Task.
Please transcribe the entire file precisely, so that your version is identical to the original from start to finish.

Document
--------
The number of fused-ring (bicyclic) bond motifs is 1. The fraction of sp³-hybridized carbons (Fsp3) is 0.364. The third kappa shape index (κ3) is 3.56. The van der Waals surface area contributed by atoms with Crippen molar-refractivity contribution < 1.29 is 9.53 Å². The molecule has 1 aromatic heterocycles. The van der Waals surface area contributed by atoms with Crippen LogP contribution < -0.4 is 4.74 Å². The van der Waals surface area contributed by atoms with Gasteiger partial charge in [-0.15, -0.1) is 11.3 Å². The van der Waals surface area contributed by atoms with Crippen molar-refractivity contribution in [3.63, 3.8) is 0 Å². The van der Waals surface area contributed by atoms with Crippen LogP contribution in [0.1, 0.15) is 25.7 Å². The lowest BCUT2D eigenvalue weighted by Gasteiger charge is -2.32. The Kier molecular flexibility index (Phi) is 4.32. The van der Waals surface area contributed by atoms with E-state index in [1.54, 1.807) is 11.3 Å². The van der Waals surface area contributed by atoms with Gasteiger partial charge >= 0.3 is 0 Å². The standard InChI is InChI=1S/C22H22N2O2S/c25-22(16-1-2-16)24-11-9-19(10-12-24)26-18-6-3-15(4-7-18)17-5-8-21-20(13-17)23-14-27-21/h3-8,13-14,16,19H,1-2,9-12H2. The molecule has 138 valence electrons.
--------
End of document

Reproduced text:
The number of fused-ring (bicyclic) bond motifs is 1. The fraction of sp³-hybridized carbons (Fsp3) is 0.364. The third kappa shape index (κ3) is 3.56. The van der Waals surface area contributed by atoms with Crippen molar-refractivity contribution < 1.29 is 9.53 Å². The molecule has 1 aromatic heterocycles. The van der Waals surface area contributed by atoms with Crippen LogP contribution < -0.4 is 4.74 Å². The van der Waals surface area contributed by atoms with Gasteiger partial charge in [-0.15, -0.1) is 11.3 Å². The van der Waals surface area contributed by atoms with Crippen molar-refractivity contribution in [3.63, 3.8) is 0 Å². The van der Waals surface area contributed by atoms with Crippen LogP contribution in [0.1, 0.15) is 25.7 Å². The lowest BCUT2D eigenvalue weighted by Gasteiger charge is -2.32. The Kier molecular flexibility index (Phi) is 4.32. The van der Waals surface area contributed by atoms with E-state index in [1.54, 1.807) is 11.3 Å². The van der Waals surface area contributed by atoms with Gasteiger partial charge >= 0.3 is 0 Å². The standard InChI is InChI=1S/C22H22N2O2S/c25-22(16-1-2-16)24-11-9-19(10-12-24)26-18-6-3-15(4-7-18)17-5-8-21-20(13-17)23-14-27-21/h3-8,13-14,16,19H,1-2,9-12H2. The molecule has 138 valence electrons.